The long tail of feature phone manufacturers largely caters to local markets, in partnerships with local telcos. India and China are the obvious examples of low-volume feature phone manufacturers, with each country playing host to over 15 such companies. With tens of companies shipping low-end devices to local markets, it’s small wonder that the biggest bulk of feature phone shipments comes from the long-tail of handset OEMs.

The end of feature phones

While smartphone penetration continues to increase, just over 1 in 4 mobile phones are smartphones. The tipping point will come when handset OEMs manage to release low-cost smartphones into the market, in high volumes. Google is already attempting to sell cheap smartphones in the range of $100 unsubsidized, pre-tax. The rate of acceleration will increase even further if there is any truth to the rumors of cheaper iPhones, as consumers are still hesitant of the prices that Apple demands for its products.

Furthermore, most major handset OEMs are keen to lower the volume of feature phone offers in favor of smartphones, as the latter have a much higher profit margin and the market is slowly getting accustomed to the use of touch screens.

Questions or comments? Drop us a line on Twitter.

Download the full 100 Million Club watchlist.

– Matos

The flywheel effect of Android and iOS (and why their rivals are grinding to a halt)

[Many analysts have speculated on the strength of mobile ecosystems based on the size and download traffic of app stores. But is this economically sound? Business Analyst Stijn Schuermans quantifies the network effects behind the Apple and Google ecosystems and the market barriers they have built.]

The flywheel effect of Android and iOS (and why their rivals are grinding to a halt)

The holy grail in business is to create a product that sells itself, a momentum that automatically drives the business forward and that at the same time raises high barriers for competition. In the mobile domain, Google’s Android and Apple’s iOS are seen as such holy grails. Much has been written about the power of ecosystems. The race for large app stores with hundreds of thousands of apps has caused a lot of speculation about who the winners will be. But how powerful are those app store assets in reality?

Our analysis shows that Apple and Google have indeed managed to create an ecosystem that shows significant network effects. Developers and mobile phone users move in lock-step to create more and more value for each other. Windows Phone, Blackberry and Symbian on the other hand have not succeeded in starting up such network effects. Their sales remains dominated by other events.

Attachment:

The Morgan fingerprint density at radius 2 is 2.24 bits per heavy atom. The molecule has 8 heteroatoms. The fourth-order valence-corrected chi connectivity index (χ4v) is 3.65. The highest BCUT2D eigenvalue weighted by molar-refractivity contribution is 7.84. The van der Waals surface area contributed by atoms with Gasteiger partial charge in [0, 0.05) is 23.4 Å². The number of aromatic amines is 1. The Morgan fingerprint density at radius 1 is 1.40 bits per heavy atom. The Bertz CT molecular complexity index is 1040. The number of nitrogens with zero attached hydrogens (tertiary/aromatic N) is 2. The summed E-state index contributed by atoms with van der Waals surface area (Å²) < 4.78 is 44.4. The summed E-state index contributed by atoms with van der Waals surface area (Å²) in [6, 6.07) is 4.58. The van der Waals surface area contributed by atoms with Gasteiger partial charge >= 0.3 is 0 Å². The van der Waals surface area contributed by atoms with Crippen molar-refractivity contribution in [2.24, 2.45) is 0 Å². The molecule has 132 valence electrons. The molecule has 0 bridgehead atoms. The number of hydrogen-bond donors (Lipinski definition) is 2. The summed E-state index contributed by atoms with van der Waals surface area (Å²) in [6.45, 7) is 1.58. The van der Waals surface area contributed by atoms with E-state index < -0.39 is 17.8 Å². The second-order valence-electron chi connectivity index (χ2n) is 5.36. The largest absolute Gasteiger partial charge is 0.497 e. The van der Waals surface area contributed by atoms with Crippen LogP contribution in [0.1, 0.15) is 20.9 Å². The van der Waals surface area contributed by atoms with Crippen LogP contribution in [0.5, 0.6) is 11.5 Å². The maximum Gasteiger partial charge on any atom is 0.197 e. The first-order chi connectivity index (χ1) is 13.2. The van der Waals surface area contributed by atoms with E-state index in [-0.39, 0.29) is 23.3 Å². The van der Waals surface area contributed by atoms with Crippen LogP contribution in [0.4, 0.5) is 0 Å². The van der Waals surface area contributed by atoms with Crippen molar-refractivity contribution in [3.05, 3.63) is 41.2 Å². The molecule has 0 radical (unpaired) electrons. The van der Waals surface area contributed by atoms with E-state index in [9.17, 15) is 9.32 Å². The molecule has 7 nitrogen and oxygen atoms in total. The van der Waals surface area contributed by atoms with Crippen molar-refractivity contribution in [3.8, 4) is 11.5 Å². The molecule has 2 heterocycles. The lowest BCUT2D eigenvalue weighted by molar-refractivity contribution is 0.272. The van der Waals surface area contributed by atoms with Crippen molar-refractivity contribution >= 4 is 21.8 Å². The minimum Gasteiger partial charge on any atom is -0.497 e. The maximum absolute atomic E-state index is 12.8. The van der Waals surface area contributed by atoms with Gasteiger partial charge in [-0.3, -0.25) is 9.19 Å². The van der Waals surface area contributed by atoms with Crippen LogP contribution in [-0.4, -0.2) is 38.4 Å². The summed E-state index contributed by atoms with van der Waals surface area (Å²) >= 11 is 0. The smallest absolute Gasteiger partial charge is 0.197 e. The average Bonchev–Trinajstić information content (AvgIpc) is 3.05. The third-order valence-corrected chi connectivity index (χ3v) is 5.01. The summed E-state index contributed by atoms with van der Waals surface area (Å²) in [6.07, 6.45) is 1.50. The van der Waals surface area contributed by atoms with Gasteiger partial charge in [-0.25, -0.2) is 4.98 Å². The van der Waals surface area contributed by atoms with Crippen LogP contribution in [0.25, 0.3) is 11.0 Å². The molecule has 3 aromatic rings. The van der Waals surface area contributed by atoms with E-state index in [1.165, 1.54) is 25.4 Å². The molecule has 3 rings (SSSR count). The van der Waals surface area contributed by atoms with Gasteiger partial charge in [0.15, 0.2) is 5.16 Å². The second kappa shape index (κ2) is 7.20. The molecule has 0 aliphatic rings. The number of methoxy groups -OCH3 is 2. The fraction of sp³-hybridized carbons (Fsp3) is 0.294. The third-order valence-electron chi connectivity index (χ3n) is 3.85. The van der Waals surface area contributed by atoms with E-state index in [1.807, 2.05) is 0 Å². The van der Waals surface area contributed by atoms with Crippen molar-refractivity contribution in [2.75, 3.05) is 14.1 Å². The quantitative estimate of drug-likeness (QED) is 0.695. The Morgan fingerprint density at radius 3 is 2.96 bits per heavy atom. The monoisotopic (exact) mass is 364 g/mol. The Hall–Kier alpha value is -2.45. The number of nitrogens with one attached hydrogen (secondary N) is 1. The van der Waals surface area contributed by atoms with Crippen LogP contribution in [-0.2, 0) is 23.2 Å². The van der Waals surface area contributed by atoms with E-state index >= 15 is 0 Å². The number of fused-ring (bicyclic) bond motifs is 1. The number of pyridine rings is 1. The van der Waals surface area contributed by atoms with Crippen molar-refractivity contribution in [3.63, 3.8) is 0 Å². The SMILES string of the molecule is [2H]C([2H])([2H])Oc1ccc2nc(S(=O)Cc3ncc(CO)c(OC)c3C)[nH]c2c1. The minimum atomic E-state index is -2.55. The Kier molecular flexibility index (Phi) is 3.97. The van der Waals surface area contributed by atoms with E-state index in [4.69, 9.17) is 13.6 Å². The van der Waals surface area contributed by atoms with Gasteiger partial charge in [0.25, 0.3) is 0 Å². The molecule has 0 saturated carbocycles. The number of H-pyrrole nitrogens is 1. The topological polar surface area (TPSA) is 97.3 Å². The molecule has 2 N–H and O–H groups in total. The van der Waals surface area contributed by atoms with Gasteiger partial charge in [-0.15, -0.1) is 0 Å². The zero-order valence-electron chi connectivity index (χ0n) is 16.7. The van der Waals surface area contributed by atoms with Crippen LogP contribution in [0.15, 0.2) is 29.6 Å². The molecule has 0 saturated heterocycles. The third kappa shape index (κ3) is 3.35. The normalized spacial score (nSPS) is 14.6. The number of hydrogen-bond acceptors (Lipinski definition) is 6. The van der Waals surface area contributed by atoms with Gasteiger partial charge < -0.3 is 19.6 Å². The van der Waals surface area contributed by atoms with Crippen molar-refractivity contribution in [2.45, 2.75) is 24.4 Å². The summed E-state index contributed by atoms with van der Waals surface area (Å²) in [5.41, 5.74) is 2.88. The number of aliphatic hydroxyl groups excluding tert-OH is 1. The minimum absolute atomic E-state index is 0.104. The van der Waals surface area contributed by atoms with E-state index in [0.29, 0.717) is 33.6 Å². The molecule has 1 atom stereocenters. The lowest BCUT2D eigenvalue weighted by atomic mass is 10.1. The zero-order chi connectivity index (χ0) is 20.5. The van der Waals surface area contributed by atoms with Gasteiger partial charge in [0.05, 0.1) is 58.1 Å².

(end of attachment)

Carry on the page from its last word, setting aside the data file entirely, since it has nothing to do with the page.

The following two graphs show the relationship between the number of apps available on particular platforms at a particular point in time, and the number of devices shipped for that platform in the quarter just preceding it. The number of apps available can be considered a metric for how attractive a platform is for developers. Device shipments  is likewise a measure of the attractiveness of a platform for its users. As time progresses, we move along each line towards the right.

Android,iOS - devices sold vs. apps available

For Android and Apple iOS, there is a surprisingly strong correlation between device shipments and amount of apps available. On a scale of 0 to 1, with 1 being a perfect straight line, correlation coefficients of 0,96 and 0,97 respectively indicate a very tight match. The two measures move so well together that there is no doubt that they are interdependent.

This is a clear and unambiguous illustration of the strong network effects that are in play in these platforms. As more devices are sold, the platform becomes more attractive to developers, who subsequently write more applications, hoping to reach a large user base. Likewise, as more applications become available, the platform gains more functionality for users, who will then be more inclined to buy a mobile phone that supports these apps. This becomes a virtuous cycle, a positive feedback loop which is so strong that it dominates all other aspects that might affect sales or app development, like promotions and advertisements, or the coolness of a particular technology for developers.

So far, there doesn’t seem to be an effect of diminishing returns. That is, an increase in the number of apps will drive an increase in the number of devices shipped, and vice versa, at a constant rate. You might expect that at a certain point, once for example half a million apps become available, the needs of most users would be covered. How many more QuadroPop of Hold ’em poker clones will people need? However, this point apparently is not yet reached. We will leave the speculations about what that implies about the saturation of the targeted user segments to the reader.

Another interesting observation is that the relative rate of app versus devices growth is different for iOS and for Android. The data indicates that to persuade developers to write a thousand extra apps, 220.000 Android devices have to be additionally shipped each quarter versus only 45.000 Apple devices. This implies that users and developers (apps) assign a different level of value to each other depending on the platform they use.